In a recent article for the BBC, here – a Wealden based funeral celebrant Martin Ellis discusses the sad truth behind what is known as a Pauper’s Funeral in the UK.

He comments, “it’s important to mark a person’s life – even where there are no attendees.”

When someone passes away without any next of kin or financial means to cover funeral costs, the responsibility falls to the local authority to ensure the deceased receives a proper burial or cremation. Commonly referred to as a “pauper’s funeral,” this service is officially known as a Public Health Funeral.

The Legal Obligation

Under the Public Health (Control of Disease) Act 1984, local councils are legally required to arrange funerals for individuals who die within their jurisdiction without family or funds. This provision ensures that everyone receives a respectful and dignified farewell, regardless of their financial situation.

Figures obtained by the BBC show that the number of public health funerals carried out by councils in the South East (Sussex, Surrey and Kent) rose by 49% between 2019 and 2023, from 230 to 342.

The Process

Once a death is reported, and it’s determined that the deceased has no family or financial resources, the local council steps in.

The council will first attempt to locate any next of kin or friends who might take responsibility for the funeral arrangements. They also check for any financial assets that could cover the costs.

If no next of kin or funds are found, the council arranges the funeral. This usually involves a basic coffin and a short service, either a burial or cremation, depending on local policies and any known wishes of the deceased.

The ceremony is usually simple and may be attended by council representatives or occasionally members of the community. In many cases, a minister or officiant may be present to conduct a brief service.

Mr Ellis continues, “We might not have many tales about the person’s life, we might not know much about them, but we still… put together a dignified and respectful service,”

Wealden District Council said, “We always try to ‘inform friends and family about the funeral, so they can attend, and a council officer always attends. We consider this to be good practice.”

Following the funeral, the deceased’s possessions, if any, are handled according to legal requirements. Any leftover funds from the deceased’s estate, if discovered later, may be used to reimburse the council.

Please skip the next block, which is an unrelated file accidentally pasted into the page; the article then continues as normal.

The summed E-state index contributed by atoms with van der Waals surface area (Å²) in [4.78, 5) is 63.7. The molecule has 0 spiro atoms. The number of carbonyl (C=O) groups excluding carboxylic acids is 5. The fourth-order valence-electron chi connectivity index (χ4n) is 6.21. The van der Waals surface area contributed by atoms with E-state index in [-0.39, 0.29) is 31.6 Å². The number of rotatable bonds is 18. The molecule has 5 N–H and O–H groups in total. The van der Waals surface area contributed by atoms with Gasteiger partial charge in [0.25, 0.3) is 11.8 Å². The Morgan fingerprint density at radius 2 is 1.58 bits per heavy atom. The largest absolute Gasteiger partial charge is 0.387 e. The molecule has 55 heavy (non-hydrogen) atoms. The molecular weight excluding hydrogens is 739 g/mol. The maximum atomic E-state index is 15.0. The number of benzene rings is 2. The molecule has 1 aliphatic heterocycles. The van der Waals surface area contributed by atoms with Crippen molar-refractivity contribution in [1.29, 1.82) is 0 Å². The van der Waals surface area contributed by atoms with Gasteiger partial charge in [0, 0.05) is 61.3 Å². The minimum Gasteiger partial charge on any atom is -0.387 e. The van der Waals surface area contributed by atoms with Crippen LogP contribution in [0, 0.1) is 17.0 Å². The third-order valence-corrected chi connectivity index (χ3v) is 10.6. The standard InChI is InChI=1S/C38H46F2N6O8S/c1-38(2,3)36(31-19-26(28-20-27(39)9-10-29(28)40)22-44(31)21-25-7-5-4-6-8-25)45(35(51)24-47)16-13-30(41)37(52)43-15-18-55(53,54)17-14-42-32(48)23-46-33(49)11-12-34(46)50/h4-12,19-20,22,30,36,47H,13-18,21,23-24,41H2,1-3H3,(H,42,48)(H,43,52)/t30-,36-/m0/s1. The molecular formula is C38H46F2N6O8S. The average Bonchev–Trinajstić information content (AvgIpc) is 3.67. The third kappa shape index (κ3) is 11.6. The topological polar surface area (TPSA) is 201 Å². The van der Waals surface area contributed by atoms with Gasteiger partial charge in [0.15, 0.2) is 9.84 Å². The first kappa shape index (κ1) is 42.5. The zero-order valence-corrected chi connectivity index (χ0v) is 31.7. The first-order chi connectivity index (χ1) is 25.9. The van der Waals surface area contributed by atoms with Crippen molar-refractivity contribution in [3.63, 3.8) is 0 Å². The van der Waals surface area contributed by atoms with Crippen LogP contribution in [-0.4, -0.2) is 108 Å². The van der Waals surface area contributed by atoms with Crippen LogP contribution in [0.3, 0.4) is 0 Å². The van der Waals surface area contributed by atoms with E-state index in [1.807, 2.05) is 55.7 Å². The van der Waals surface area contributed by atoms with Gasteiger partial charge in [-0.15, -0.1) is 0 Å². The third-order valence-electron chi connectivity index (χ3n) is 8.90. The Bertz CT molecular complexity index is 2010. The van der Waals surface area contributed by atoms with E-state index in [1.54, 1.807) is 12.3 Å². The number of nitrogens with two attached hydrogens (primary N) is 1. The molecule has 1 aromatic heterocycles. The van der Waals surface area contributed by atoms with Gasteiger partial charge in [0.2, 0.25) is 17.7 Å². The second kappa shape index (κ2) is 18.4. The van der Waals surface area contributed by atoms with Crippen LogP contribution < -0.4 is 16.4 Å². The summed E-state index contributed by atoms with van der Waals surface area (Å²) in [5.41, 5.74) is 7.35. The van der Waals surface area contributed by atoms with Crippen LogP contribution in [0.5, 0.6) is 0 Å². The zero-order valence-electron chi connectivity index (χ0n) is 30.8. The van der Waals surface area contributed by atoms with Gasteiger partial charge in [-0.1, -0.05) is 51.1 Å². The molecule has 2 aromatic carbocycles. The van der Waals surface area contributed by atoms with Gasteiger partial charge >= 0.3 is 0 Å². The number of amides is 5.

The Cost and Dignity

A Public Health Funeral is funded by the local council, ensuring that even in death, individuals without means are treated with dignity. The costs are kept to a minimum, but the service aims to be respectful.

Data from 32 out of 35 responsible councils, in the South East, shows the amount they spent on funerals between 2019 and 2023 jumped from about £322,000 to £446,000.

Social and Emotional Impact

The concept of dying alone and cashless can evoke strong emotional responses, raising concerns about social isolation and poverty. These funerals highlight the importance of community and social services in supporting vulnerable individuals during their lives and in their final moments.

While a pauper’s funeral ensures legal and ethical obligations are met, it also serves as a somber reminder of the gaps in social support systems. Community organisations and charities often strive to provide additional support and presence at such funerals to ensure no one is forgotten.

The National Picture

A survey undertaken by the Quaker Social Action ‘Down to Earth’ project in 2021 found a disparity of services across the country, ending in a postcode lottery for those needing a Public Health Funeral. This followed the introduction of a guidance document by the Government in 2020, setting out what should be best practice across the Country. Although a welcome addition it was not a statutory document so Local Authorities have no obligation to follow what is set out.

David Lockwood, Senior Business Relationship Manager for Finders International and a former Council Officer responsible for providing PHA funerals has repeatedly called for an introduction of statutory standards to ensure that practice does not vary across the country and the end of a postcode lottery.

Many professionals feel that the forthcoming review of funeral practices by the law society will allow for change to be introduced and standards improved.

David goes on to add that ‘many professionals provide an outstanding service for their communities but in a time where Council funding is at an all time low the pressure is mounting on them, the time has come to act and stop this lottery and I call upon the Government to introduce change’.